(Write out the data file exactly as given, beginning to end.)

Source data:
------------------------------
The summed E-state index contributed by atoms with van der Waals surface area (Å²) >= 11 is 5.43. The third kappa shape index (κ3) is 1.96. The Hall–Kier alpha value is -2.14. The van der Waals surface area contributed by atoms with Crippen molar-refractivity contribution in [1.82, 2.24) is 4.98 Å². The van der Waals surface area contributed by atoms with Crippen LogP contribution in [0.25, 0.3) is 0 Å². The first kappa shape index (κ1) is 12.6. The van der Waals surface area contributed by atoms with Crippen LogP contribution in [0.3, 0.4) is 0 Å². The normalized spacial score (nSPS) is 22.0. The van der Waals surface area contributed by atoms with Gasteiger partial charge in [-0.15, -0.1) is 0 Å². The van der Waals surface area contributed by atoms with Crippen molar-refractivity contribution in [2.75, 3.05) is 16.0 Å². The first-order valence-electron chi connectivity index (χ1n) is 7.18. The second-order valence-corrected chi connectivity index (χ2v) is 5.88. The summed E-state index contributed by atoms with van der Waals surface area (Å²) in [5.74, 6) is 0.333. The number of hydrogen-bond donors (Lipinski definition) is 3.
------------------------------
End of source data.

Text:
The summed E-state index contributed by atoms with van der Waals surface area (Å²) >= 11 is 5.43. The third kappa shape index (κ3) is 1.96. The Hall–Kier alpha value is -2.14. The van der Waals surface area contributed by atoms with Crippen molar-refractivity contribution in [1.82, 2.24) is 4.98 Å². The van der Waals surface area contributed by atoms with Crippen LogP contribution in [0.25, 0.3) is 0 Å². The first kappa shape index (κ1) is 12.6. The van der Waals surface area contributed by atoms with Crippen LogP contribution in [0.3, 0.4) is 0 Å². The normalized spacial score (nSPS) is 22.0. The van der Waals surface area contributed by atoms with Gasteiger partial charge in [-0.15, -0.1) is 0 Å². The van der Waals surface area contributed by atoms with Crippen molar-refractivity contribution in [2.75, 3.05) is 16.0 Å². The first-order valence-electron chi connectivity index (χ1n) is 7.18. The second-order valence-corrected chi connectivity index (χ2v) is 5.88. The summed E-state index contributed by atoms with van der Waals surface area (Å²) in [5.74, 6) is 0.333. The number of hydrogen-bond donors (Lipinski definition) is 3.